The shuttle launched Saturday after several delays due to threatening weather and a liquid hydrogen fuel sensor problem.
Flight commander Brent Jett oversaw the linkage of Atlantis to the space lab 218 miles above Earth, and Jett and his five crew mates floated inside to greet commander Pavel Vinogradov, flight engineer Jeff Williams and the European Space Agency’s Thomas Reiter, according to Reuters.
The other members of the shuttle crew are pilot Chris Ferguson, and mission specialists Heidemarie Stefanyshyn-Piper, Joe Tanner, Dan Burbank, and Steve MacLean, representing the Canadian Space Agency.
The shuttle’s robotic arm handed the 35,000-pound truss to a similar arm attached to the space station.
Shuttle crew members on Tuesday plan to attach the truss with a new set of solar panels to the space station. The new solar arrays are expected to double the electricity for the half-complete station, according to Reuters.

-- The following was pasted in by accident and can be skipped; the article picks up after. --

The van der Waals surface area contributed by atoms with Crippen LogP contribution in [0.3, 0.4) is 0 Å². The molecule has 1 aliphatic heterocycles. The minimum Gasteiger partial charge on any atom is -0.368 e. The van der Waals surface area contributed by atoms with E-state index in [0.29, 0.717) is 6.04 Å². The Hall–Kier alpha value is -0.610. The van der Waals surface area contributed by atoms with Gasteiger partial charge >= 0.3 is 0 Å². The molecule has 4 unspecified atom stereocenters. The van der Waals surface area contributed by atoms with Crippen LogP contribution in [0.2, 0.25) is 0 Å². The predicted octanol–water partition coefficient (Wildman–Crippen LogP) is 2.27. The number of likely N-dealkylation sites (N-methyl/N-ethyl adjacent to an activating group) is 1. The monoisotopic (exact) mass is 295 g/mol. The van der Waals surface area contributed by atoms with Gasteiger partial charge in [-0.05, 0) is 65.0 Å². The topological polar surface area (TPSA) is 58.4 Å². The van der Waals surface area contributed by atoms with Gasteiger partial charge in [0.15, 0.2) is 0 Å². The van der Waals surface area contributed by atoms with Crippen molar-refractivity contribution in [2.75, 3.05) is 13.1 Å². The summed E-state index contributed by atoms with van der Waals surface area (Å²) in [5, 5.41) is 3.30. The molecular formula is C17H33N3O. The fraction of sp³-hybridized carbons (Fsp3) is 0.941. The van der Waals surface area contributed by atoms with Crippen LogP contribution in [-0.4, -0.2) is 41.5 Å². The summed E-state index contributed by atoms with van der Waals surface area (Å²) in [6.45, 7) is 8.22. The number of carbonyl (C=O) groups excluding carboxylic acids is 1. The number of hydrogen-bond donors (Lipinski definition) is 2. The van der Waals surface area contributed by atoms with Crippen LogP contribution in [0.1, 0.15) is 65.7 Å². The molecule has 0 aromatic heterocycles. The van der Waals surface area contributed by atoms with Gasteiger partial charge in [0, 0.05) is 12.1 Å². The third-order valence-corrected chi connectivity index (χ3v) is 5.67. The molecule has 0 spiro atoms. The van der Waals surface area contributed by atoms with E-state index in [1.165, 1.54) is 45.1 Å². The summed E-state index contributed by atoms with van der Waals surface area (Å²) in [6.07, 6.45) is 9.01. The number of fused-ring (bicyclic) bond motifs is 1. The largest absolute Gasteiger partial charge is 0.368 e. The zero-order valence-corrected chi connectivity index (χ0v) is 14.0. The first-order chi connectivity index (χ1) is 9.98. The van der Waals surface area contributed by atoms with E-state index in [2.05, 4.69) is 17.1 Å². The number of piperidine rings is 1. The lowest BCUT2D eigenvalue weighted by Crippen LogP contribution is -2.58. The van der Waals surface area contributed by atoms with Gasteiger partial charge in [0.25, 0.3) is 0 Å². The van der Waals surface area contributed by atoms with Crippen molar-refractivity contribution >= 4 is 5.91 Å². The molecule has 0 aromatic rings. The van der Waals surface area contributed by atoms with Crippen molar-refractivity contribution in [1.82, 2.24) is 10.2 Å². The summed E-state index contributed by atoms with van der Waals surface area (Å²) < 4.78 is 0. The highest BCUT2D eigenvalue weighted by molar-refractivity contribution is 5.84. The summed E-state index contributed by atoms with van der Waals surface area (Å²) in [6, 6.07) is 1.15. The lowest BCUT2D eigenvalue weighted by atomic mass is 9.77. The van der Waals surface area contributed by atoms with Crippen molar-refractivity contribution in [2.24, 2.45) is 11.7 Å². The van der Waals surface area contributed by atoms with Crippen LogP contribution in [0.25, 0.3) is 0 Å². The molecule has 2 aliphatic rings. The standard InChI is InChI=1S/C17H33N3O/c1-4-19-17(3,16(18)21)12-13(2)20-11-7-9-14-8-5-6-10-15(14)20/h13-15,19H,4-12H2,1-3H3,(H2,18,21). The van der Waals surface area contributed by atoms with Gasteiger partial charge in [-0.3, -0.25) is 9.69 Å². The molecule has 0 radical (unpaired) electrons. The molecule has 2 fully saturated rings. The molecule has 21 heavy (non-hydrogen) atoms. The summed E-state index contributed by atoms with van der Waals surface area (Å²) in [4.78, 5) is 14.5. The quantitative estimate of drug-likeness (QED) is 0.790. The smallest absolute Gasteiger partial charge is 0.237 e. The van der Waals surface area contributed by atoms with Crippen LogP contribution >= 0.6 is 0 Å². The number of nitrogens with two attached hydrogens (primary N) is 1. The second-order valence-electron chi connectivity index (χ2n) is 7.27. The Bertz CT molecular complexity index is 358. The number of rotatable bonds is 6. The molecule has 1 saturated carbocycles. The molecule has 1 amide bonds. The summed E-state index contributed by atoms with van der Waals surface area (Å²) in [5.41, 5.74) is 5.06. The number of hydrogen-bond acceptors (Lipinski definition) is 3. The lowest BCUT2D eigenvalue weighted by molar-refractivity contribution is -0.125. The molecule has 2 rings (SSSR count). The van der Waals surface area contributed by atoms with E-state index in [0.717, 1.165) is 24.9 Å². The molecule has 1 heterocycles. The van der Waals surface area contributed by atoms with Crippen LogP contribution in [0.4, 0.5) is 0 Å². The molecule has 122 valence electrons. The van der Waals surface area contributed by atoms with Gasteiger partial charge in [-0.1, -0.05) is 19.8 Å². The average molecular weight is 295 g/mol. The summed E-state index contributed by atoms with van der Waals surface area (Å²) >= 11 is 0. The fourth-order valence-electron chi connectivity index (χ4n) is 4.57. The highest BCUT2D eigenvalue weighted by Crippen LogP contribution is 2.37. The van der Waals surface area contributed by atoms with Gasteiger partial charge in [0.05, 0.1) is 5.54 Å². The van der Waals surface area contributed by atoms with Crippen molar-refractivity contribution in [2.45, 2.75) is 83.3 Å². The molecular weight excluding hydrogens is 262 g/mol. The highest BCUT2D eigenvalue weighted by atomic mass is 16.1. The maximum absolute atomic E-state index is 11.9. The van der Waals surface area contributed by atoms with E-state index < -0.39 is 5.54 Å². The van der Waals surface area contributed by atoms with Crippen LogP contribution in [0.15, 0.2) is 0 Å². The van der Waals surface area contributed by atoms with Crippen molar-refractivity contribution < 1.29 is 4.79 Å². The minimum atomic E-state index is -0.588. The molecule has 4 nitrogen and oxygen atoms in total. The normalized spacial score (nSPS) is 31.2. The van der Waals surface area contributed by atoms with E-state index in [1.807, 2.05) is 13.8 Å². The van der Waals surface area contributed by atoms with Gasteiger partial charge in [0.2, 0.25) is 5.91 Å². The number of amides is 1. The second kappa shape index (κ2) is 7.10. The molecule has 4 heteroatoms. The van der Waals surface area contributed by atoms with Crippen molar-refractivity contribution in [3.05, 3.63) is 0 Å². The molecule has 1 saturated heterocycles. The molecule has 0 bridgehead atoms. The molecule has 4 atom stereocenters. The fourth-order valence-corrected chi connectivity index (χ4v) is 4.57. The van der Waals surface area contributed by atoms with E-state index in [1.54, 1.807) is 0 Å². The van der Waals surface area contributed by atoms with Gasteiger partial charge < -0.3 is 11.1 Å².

The disintegration of the shuttle Columbia on Feb. 1, 2003 halted construction of the space station. But NASA hopes 14 more missions will complete the job before 2010, when the shuttles are scheduled to retire and eventually be replaced by a different crew vehicle.
On Sunday, the space station photographed the belly of the shuttle to look for damage to the heat shield and found none.
After reviewing launch tapes, NASA managers saw one piece of debris fall at a critical time during liftoff that could potentially cause damage, but it didn’t hit the orbiter. Other pieces of foam and ice fell, but later in the ascent when the debris wasn’t moving fast enough to cause problems, reported the Associated Press.
The next shuttle mission is planned for December.